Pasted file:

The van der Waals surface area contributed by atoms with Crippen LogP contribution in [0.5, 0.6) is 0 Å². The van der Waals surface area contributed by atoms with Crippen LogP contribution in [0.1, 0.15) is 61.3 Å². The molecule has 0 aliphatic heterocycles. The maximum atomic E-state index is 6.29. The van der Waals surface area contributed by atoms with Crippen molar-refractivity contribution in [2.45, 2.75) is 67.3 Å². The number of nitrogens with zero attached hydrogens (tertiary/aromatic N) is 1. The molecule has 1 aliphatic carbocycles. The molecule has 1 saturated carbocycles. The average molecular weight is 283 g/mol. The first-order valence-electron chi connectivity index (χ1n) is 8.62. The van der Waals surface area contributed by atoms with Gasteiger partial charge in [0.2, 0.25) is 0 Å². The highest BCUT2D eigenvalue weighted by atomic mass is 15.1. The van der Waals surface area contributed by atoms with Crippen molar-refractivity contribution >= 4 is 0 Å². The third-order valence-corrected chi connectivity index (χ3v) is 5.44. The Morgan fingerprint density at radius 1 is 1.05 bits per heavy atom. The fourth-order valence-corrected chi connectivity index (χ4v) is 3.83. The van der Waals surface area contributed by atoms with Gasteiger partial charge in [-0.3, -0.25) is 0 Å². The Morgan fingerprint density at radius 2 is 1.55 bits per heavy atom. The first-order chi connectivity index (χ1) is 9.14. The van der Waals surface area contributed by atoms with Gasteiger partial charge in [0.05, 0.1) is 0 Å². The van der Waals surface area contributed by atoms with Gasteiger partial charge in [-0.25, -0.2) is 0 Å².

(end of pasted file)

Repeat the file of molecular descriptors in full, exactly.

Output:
The van der Waals surface area contributed by atoms with Crippen LogP contribution in [0.5, 0.6) is 0 Å². The van der Waals surface area contributed by atoms with Crippen LogP contribution in [0.1, 0.15) is 61.3 Å². The molecule has 0 aliphatic heterocycles. The maximum atomic E-state index is 6.29. The van der Waals surface area contributed by atoms with Crippen molar-refractivity contribution in [2.45, 2.75) is 67.3 Å². The number of nitrogens with zero attached hydrogens (tertiary/aromatic N) is 1. The molecule has 1 aliphatic carbocycles. The molecule has 1 saturated carbocycles. The average molecular weight is 283 g/mol. The first-order valence-electron chi connectivity index (χ1n) is 8.62. The van der Waals surface area contributed by atoms with Gasteiger partial charge in [0.2, 0.25) is 0 Å². The highest BCUT2D eigenvalue weighted by atomic mass is 15.1. The van der Waals surface area contributed by atoms with Crippen molar-refractivity contribution >= 4 is 0 Å². The third-order valence-corrected chi connectivity index (χ3v) is 5.44. The Morgan fingerprint density at radius 1 is 1.05 bits per heavy atom. The fourth-order valence-corrected chi connectivity index (χ4v) is 3.83. The van der Waals surface area contributed by atoms with Gasteiger partial charge in [-0.3, -0.25) is 0 Å². The Morgan fingerprint density at radius 2 is 1.55 bits per heavy atom. The first-order chi connectivity index (χ1) is 9.14. The van der Waals surface area contributed by atoms with Gasteiger partial charge in [0.05, 0.1) is 0 Å². The van der Waals surface area contributed by atoms with Gasteiger partial charge in [-0.25, -0.2) is 0 Å².